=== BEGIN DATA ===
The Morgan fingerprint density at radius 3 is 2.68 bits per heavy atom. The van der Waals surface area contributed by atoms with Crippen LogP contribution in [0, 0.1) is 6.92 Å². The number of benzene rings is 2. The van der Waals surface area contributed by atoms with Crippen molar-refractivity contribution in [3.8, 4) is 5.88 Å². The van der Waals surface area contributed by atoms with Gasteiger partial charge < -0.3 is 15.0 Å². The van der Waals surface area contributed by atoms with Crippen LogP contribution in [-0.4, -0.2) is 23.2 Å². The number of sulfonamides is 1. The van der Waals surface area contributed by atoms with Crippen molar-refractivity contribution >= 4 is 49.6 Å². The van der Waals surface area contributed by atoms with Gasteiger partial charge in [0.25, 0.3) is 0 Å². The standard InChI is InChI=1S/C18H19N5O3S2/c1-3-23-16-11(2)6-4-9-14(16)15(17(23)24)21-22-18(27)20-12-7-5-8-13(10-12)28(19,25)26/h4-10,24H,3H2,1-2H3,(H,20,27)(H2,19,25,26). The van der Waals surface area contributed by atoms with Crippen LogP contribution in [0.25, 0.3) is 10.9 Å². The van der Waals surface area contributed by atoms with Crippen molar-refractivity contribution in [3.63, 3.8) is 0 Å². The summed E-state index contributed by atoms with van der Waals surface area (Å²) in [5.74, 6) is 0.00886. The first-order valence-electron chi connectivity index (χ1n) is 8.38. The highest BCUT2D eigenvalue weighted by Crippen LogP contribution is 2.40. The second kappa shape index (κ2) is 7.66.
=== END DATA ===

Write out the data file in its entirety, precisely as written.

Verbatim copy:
The Morgan fingerprint density at radius 3 is 2.68 bits per heavy atom. The van der Waals surface area contributed by atoms with Crippen LogP contribution in [0, 0.1) is 6.92 Å². The number of benzene rings is 2. The van der Waals surface area contributed by atoms with Crippen molar-refractivity contribution in [3.8, 4) is 5.88 Å². The van der Waals surface area contributed by atoms with Gasteiger partial charge < -0.3 is 15.0 Å². The van der Waals surface area contributed by atoms with Crippen LogP contribution in [-0.4, -0.2) is 23.2 Å². The number of sulfonamides is 1. The van der Waals surface area contributed by atoms with Crippen molar-refractivity contribution >= 4 is 49.6 Å². The van der Waals surface area contributed by atoms with Gasteiger partial charge in [0.25, 0.3) is 0 Å². The standard InChI is InChI=1S/C18H19N5O3S2/c1-3-23-16-11(2)6-4-9-14(16)15(17(23)24)21-22-18(27)20-12-7-5-8-13(10-12)28(19,25)26/h4-10,24H,3H2,1-2H3,(H,20,27)(H2,19,25,26). The van der Waals surface area contributed by atoms with Crippen LogP contribution in [0.25, 0.3) is 10.9 Å². The van der Waals surface area contributed by atoms with Crippen molar-refractivity contribution in [3.63, 3.8) is 0 Å². The summed E-state index contributed by atoms with van der Waals surface area (Å²) in [5.74, 6) is 0.00886. The first-order valence-electron chi connectivity index (χ1n) is 8.38. The highest BCUT2D eigenvalue weighted by Crippen LogP contribution is 2.40. The second kappa shape index (κ2) is 7.66.